Displaced girls and boys are particularly vulnerable to all forms of violence, exploitation, abuse, rape and recruitment into armed forces. UNICEF promotes the concept of children as a 'zone of peace' as a general approach to children in armed conflict situations. Periods of ceasefire or 'days of tranquility' have been used to facilitate access to basic social services for children. This year, UN agencies and their partners have been able to carry out successful National Immunisation Days for polio eradication in Somalia, DRC, Sierra Leone, Sudan and Afghanistan, among others. In the DRC, the UN assisted national education authorities in negotiating the delivery of state exams to rebel-held areas in the country. This allowed students in all parts of the country to sit for state diplomas. Where political will exists, conflicts need not be an obstacle to fundamental development imperatives such as the right to health or education.
Birth registration and the provision of basic identity and registration documents are an important element in helping to prevent violations of the rights of displaced children. Without identification, children are vulnerable to under-age recruitment by armed forces, may be unable to take advantage of educational and health services, and are at risk of losing their citizenship rights. In Colombia, a cooperative programme by UNICEF, Colombian government agencies and the European Community Humanitarian Office (ECHO) created 'registration brigades' to enable internally displaced children to regain identity documents. The one-stop registration programme was organised in multiple sites to overcome transportation difficulties faced by displaced families. People were also helped to register at border areas, to prevent their temporary movements across national boundaries from complicating registration requirements.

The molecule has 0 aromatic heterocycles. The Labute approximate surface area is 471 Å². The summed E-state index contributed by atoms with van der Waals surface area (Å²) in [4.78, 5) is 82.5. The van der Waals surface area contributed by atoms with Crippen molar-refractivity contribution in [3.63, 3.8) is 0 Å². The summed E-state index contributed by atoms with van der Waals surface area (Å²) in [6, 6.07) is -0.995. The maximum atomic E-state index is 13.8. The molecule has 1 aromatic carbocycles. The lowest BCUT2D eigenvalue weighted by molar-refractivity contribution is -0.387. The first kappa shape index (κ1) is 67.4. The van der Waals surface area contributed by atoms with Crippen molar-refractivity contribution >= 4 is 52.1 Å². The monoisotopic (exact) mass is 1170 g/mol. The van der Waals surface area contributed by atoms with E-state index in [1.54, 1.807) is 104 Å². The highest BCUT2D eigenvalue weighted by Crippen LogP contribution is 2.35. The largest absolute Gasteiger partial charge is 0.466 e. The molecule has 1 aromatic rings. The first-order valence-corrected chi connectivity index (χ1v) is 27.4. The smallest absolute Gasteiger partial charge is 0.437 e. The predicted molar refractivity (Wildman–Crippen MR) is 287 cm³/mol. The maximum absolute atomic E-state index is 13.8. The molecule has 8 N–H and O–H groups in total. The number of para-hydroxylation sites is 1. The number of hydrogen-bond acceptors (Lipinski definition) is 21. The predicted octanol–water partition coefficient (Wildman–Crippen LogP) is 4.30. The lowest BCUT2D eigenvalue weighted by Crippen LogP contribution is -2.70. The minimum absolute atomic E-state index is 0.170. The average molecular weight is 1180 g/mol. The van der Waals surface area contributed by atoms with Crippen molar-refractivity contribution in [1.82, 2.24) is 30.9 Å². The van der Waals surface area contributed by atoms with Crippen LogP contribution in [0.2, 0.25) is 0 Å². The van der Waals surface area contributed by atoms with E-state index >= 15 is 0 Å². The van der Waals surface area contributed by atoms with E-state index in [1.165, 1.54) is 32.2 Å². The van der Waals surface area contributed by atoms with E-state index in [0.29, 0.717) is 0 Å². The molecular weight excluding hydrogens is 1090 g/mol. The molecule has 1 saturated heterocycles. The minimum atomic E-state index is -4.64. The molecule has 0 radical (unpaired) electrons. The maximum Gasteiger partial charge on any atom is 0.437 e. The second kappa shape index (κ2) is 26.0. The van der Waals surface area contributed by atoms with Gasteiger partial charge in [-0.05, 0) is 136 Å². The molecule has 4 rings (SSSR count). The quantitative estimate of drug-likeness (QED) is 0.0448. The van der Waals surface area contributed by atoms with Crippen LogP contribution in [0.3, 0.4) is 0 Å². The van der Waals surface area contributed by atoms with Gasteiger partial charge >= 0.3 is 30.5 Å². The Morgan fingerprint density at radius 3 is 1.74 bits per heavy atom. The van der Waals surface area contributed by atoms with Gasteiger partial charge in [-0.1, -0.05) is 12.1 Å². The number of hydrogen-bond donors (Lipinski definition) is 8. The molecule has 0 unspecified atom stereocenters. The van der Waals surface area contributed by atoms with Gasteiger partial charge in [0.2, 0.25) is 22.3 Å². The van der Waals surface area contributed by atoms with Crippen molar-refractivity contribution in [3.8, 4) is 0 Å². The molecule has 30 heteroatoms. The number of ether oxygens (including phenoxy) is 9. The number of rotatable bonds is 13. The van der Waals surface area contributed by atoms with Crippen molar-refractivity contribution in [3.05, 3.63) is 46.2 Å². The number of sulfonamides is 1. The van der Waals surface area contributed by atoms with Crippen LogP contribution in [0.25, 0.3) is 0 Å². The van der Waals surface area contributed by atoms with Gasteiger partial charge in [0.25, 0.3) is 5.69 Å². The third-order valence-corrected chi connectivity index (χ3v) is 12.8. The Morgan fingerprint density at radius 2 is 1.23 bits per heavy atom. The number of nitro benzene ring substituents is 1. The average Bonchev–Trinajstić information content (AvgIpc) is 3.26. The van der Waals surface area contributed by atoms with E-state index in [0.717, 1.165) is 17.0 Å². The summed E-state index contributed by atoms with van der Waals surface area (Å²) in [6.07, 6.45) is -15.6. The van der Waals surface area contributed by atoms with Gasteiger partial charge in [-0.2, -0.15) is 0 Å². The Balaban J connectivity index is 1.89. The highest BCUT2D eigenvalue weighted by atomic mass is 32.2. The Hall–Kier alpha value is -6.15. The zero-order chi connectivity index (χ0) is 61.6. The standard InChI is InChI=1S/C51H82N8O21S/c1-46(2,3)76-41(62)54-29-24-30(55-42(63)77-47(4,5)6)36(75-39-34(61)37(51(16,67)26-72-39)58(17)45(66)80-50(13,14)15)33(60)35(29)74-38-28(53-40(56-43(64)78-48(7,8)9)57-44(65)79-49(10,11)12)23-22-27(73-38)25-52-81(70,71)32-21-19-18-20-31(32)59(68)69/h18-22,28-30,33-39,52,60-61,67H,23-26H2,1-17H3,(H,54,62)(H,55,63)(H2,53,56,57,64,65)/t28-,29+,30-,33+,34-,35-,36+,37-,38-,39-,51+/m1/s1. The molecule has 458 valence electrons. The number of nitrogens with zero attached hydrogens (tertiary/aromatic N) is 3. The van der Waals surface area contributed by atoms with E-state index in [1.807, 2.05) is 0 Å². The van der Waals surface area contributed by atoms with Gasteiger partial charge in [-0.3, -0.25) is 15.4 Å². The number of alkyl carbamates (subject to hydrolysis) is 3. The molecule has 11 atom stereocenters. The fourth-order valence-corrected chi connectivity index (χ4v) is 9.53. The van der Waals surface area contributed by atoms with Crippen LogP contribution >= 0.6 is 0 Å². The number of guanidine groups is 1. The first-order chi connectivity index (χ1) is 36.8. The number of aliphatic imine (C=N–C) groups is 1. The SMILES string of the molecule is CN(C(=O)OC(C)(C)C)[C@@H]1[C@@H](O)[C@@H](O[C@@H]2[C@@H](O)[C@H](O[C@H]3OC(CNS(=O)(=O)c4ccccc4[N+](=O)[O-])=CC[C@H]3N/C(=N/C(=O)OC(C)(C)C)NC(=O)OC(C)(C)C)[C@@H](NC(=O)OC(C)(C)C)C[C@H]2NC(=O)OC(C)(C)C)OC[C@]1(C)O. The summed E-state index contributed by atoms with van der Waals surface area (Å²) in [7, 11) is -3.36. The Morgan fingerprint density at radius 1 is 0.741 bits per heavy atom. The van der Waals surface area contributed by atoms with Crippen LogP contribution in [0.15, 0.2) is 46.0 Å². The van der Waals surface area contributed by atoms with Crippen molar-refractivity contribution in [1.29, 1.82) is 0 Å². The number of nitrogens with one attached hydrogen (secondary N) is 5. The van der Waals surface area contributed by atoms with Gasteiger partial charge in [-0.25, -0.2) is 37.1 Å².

The preservation of family unity is a general principle when working with displaced children, as the family is the most effective unit of protection and assistance for children, especially very young children. Family reunification is also among the most important activities for children who have been separated from their families, and can help restore normalcy in a way that few other activities can.